“So, when I lost my life wire (husband), I told myself that there was need to galvanise the widows to fight together in order to stop some of the maltreatments most of them suffer at the hands of their husbands’ people.
“That was how the Association came into being, and by the special grace of God, we have gone a long way in Anambra and beyond.
“Our target is to take the campaign to all the nooks and crannies of this country, to stop such barbaric acts from our people who either accuse the widows of having a hand in their husband’s death or denying them their rights in different families, based on some senseless allegations.
“Such acts had traumatised a lot of widows in the society, especially those who have no one to speak for them.” Credit: The Nation
Asked how life had been since the demise of his right hand man, the mother of two paused for a moment and fought back tears amid pin-drop silence. She then fetched a white handkerchief from her bag to wipe the tears that rolled down her cheeks. Then there was a wry smile indicating the acceptance of her fate before she declared that it has not been easy.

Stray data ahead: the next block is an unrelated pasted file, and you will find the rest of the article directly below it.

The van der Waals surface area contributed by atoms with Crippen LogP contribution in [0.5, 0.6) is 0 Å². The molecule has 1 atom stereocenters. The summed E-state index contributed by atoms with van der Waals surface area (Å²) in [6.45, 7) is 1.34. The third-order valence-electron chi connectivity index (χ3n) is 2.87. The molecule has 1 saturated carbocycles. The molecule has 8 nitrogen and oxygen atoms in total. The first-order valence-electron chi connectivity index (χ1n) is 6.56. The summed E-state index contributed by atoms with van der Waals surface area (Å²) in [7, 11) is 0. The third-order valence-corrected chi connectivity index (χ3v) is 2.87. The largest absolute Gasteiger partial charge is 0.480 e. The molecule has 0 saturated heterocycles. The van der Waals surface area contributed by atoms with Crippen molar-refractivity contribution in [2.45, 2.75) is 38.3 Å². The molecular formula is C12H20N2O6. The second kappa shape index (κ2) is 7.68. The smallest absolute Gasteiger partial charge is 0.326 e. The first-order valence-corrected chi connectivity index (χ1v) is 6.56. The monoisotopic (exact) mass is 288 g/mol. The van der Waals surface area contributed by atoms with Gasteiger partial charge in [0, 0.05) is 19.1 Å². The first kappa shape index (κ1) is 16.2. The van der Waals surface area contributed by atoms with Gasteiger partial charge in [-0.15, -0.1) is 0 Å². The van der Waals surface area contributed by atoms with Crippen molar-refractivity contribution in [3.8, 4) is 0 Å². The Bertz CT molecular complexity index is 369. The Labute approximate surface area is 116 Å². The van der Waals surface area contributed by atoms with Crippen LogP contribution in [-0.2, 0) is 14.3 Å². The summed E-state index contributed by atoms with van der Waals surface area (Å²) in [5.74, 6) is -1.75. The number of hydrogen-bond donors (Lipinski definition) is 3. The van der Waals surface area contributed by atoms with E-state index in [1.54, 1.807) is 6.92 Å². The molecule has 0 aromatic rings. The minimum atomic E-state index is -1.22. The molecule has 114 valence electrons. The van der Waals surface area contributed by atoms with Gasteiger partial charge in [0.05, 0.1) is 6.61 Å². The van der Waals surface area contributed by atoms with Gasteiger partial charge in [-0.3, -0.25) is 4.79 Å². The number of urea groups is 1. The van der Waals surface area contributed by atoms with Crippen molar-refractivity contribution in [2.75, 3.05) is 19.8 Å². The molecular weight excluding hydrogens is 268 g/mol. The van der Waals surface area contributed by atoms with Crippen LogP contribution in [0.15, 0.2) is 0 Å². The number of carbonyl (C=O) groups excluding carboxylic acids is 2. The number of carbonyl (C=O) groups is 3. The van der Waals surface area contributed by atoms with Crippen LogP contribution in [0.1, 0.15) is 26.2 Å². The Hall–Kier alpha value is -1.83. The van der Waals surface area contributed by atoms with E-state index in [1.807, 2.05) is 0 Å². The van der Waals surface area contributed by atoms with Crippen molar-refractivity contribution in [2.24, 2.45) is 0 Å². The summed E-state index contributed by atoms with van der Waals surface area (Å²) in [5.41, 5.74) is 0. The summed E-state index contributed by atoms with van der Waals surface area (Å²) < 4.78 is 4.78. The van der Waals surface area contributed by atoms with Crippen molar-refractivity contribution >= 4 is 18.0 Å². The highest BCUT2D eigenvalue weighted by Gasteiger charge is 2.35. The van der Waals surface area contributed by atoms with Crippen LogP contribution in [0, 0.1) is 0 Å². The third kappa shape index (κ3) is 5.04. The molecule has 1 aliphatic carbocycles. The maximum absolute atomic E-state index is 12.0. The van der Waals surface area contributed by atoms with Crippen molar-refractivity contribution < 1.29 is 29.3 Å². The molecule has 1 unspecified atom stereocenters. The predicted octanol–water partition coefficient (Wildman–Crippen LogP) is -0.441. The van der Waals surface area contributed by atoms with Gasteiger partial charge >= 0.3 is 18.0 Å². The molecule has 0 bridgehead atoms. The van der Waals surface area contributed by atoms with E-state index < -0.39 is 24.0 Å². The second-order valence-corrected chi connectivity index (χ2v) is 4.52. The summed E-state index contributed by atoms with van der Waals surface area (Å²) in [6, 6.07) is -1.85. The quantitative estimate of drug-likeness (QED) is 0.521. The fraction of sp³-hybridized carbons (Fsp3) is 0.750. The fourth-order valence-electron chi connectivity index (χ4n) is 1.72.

She said she had gone through a lot of pains during and after the death of her husband, because she was left alone by his people to shoulder the responsibilities of her husband’s burial.
She said: “After losing my husband in 2010, life became so miserable. He was murdered by kidnappers on March 9, 2010, but the family accused me of killing him, even when one of the victims came out to relay how he too almost lost his life. I was six weeks pregnant. I was confused. The war from my in-laws was unbearable. I was left to fund my husband’s burial all alone. My life has not been the same since then.
“I have really suffered. Even those who ordinarily would say a word to you when your spouse was around would come up to challenge you and accuse you of so many things.”
“Getting anything from anyone becomes difficult unless those who are real human beings. The death of my husband really made me to understand that situations differ. It also opened my eyes to distinguish between the good and the bad.”